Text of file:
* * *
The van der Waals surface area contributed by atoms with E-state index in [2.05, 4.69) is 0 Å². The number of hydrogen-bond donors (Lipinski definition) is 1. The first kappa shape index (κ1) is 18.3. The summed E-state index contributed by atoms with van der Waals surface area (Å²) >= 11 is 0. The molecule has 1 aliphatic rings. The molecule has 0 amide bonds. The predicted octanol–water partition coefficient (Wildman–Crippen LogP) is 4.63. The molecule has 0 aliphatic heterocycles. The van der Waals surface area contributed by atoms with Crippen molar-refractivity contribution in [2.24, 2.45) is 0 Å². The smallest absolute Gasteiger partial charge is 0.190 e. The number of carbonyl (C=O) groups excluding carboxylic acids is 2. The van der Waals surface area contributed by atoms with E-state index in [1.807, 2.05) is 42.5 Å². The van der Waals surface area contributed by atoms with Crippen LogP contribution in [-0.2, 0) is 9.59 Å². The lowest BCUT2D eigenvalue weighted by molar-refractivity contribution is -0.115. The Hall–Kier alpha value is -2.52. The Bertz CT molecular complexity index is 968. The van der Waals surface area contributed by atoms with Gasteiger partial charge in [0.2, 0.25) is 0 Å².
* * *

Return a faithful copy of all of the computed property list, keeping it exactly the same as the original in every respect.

The van der Waals surface area contributed by atoms with E-state index in [2.05, 4.69) is 0 Å². The number of hydrogen-bond donors (Lipinski definition) is 1. The first kappa shape index (κ1) is 18.3. The summed E-state index contributed by atoms with van der Waals surface area (Å²) >= 11 is 0. The molecule has 1 aliphatic rings. The molecule has 0 amide bonds. The predicted octanol–water partition coefficient (Wildman–Crippen LogP) is 4.63. The molecule has 0 aliphatic heterocycles. The van der Waals surface area contributed by atoms with Crippen molar-refractivity contribution in [2.24, 2.45) is 0 Å². The smallest absolute Gasteiger partial charge is 0.190 e. The number of carbonyl (C=O) groups excluding carboxylic acids is 2. The van der Waals surface area contributed by atoms with E-state index in [1.807, 2.05) is 42.5 Å². The van der Waals surface area contributed by atoms with Crippen LogP contribution in [-0.2, 0) is 9.59 Å². The lowest BCUT2D eigenvalue weighted by molar-refractivity contribution is -0.115. The Hall–Kier alpha value is -2.52. The Bertz CT molecular complexity index is 968. The van der Waals surface area contributed by atoms with Gasteiger partial charge in [0.2, 0.25) is 0 Å².